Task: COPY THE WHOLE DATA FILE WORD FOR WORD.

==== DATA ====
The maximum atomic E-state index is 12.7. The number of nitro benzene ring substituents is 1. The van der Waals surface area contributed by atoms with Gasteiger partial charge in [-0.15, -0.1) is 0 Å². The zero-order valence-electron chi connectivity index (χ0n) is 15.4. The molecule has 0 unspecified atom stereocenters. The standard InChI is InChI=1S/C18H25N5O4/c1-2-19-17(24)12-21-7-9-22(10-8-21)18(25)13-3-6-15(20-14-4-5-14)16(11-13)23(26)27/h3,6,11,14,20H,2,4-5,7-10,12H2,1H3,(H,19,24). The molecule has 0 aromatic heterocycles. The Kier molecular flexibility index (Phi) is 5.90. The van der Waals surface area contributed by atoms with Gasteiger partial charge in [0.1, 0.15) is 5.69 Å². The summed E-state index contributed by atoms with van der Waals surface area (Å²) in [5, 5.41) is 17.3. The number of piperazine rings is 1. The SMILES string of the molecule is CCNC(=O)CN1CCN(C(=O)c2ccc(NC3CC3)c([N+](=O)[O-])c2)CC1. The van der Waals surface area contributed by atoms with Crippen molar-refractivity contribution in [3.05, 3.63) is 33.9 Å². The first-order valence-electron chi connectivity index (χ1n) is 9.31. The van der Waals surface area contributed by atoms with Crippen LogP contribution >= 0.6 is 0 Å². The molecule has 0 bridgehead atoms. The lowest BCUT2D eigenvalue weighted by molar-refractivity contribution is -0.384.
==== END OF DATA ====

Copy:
The maximum atomic E-state index is 12.7. The number of nitro benzene ring substituents is 1. The van der Waals surface area contributed by atoms with Gasteiger partial charge in [-0.15, -0.1) is 0 Å². The zero-order valence-electron chi connectivity index (χ0n) is 15.4. The molecule has 0 unspecified atom stereocenters. The standard InChI is InChI=1S/C18H25N5O4/c1-2-19-17(24)12-21-7-9-22(10-8-21)18(25)13-3-6-15(20-14-4-5-14)16(11-13)23(26)27/h3,6,11,14,20H,2,4-5,7-10,12H2,1H3,(H,19,24). The molecule has 0 aromatic heterocycles. The Kier molecular flexibility index (Phi) is 5.90. The van der Waals surface area contributed by atoms with Gasteiger partial charge in [0.1, 0.15) is 5.69 Å². The summed E-state index contributed by atoms with van der Waals surface area (Å²) in [5, 5.41) is 17.3. The number of piperazine rings is 1. The SMILES string of the molecule is CCNC(=O)CN1CCN(C(=O)c2ccc(NC3CC3)c([N+](=O)[O-])c2)CC1. The van der Waals surface area contributed by atoms with Crippen molar-refractivity contribution in [3.05, 3.63) is 33.9 Å². The first-order valence-electron chi connectivity index (χ1n) is 9.31. The van der Waals surface area contributed by atoms with Crippen LogP contribution >= 0.6 is 0 Å². The molecule has 0 bridgehead atoms. The lowest BCUT2D eigenvalue weighted by molar-refractivity contribution is -0.384.